A Massachusetts wholesaler of alcoholic beverages was not prohibited by the provisions of G. L. c. 138, Sections 25B and 25D, from importing such beverages from a holder of a certificate of compliance issued pursuant to Section 18B, even though the certificate holder was not eligible to file and had not filed price schedules or affirmations for the brands being imported. [586-590]
Where a holder of a certificate of compliance under G. L. c. 138, Section 18B, sold alcoholic beverages to a Massachusetts wholesaler for the price filed and affirmed in Massachusetts pursuant to c. 138, Sections 25B and 25D, plus an additional service charge, the service charge constituted part of the price and therefore violated Section 25B (d). [590-592]
The provisions of G. L. c. 138, Sections 25B and 25D, do not constitute an unconstitutional delegation of legislative powers to private parties. [592-595]
CIVIL ACTION commenced in the Superior Court on February 5, 1975.
The case was heard by Brogna, J.
Evan T.Lawson for the plaintiffs.
Michael Eby, Assistant Attorney General, for Alcoholic Beverages Control Commission.
QUIRICO, J. This is an action under G. L. c. 30A, for judicial review of a decision of the Alcoholic Beverages Control Commission (commission), prohibiting Major Brands Delaware, Ltd. (Major Brands), from selling or supplying to M. H. Gordon & Son, Inc. (Gordon), any alcoholic beverages for which Major Brands is neither the brand owner nor the designated agent for sale thereof in the Commonwealth. The case is before this court on the plaintiffs' appeal from a judgment entered in the Superior Court affirming the decision of the commission. The court also enjoined Gordon, pending this appeal, from selling or supplying to retailers in this Commonwealth any alcoholic beverages obtained from any holder of a certificate of compliance under G. L. c. 138, Section 18B, but who is not the brand owner of designated agent therefor within the meaning of G. L. c. 138, Sections 25B-25D.
We summarize the pertinent facts about which there is no disagreement. Major Brands is a Delaware corporation which supplies various brands of liquor to customers from its primary business location in Oklahoma. It holds a certificate of compliance issued by the commission under G. L. c. 138, Section 18B. Gordon is a Massachusetts wholesaler and importer of alcoholic beverages, licensed under G. L. c. 138, Section 18, which permits it to import alcoholic beverages from holders of certificates of compliance issued under G. L. c. 138, Section 18B, and to sell such alcoholic beverages to licensed Massachusetts retailers.
For some time Gordon has attempted unsuccessfully to obtain certain popular brand name alcoholic beverages known as "best sellers" from the brand owners of the beverages, from their designated agents, or from a limited number of Massachusetts wholesalers who, as favored distributors, are provided with a continued supply of certain best selling brands to the exclusion of other wholesalers. In order to obtain several of these "best sellers" for distribution to Massachusetts retailers, Gordon and Major Brands entered into the following agreement. Major Brands procures name brand alcoholic beverages desired by Gordon from sources unavailable to Gordon, such as other non-Massachusetts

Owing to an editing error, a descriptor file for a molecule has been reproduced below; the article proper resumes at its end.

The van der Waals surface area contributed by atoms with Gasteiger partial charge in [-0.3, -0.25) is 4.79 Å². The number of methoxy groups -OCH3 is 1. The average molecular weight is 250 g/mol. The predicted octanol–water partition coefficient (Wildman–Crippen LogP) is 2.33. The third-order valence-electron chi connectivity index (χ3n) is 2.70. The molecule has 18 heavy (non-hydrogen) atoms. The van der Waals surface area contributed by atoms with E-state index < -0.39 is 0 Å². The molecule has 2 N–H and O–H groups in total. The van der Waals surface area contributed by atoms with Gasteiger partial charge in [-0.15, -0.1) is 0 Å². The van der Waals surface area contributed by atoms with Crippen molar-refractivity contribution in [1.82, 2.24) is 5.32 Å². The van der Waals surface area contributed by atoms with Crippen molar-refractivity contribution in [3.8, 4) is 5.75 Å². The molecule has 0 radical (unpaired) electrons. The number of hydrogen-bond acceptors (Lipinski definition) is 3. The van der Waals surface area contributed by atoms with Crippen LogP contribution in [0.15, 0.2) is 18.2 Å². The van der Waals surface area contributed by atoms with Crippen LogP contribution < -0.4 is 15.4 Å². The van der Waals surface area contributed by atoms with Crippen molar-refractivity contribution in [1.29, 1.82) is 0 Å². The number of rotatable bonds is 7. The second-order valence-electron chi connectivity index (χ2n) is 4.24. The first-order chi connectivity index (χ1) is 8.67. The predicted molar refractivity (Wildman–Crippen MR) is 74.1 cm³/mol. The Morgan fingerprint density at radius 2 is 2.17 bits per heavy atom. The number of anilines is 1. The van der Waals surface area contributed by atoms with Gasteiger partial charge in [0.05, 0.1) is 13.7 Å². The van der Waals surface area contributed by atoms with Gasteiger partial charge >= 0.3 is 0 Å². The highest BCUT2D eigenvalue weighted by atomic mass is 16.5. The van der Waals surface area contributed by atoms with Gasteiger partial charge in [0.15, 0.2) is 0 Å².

wholesalers, and arranges for the products to be shipped for an amount computed to include (a) the price filed and affirmed in Massachusetts pursuant to G. L. c. 138, Sections 25B and 25D, by the brand owner of the alcoholic beverage, its designated agent or a commission approved wholesaler, [Note 3] and (b) an additional service charge therefor at an agreed percentage of the amount due for the product shipped.
1. Importation of alcoholic beverages by Massachusetts wholesalers is regulated by several sections of c. 138 of the General Laws. Section 18, as amended through St. 1973, c. 520, authorizes wholesalers "to import alcoholic beverages into the commonwealth from holders of certificates issued under section eighteen B whose licensed premises are located in other states and foreign countries. . ." Section 18B permits the commission to issue certificates of compliance to persons having a place of business and a license granted outside the Commonwealth and whose out-of-State license permits that person to sell alcoholic beverages to licensees in Massachusetts. [Note 4] Section 25B (a) and (b) proscribes the sale of any brand of alcoholic beverage to a Massachusetts wholesaler unless a written, duly verified schedule of bottle and case prices to wholesalers for that brand has been filed with the commission. Section 25B (c), as appearing in St. 1970, c. 140, Section 2, directs that the schedule of prices "shall be filed by (1) the owner of such brand, or (2) a wholesaler. . . who is designated as agent for the purpose of filing such schedule [if the brand owner] is not licensed by the commission, or (3) with the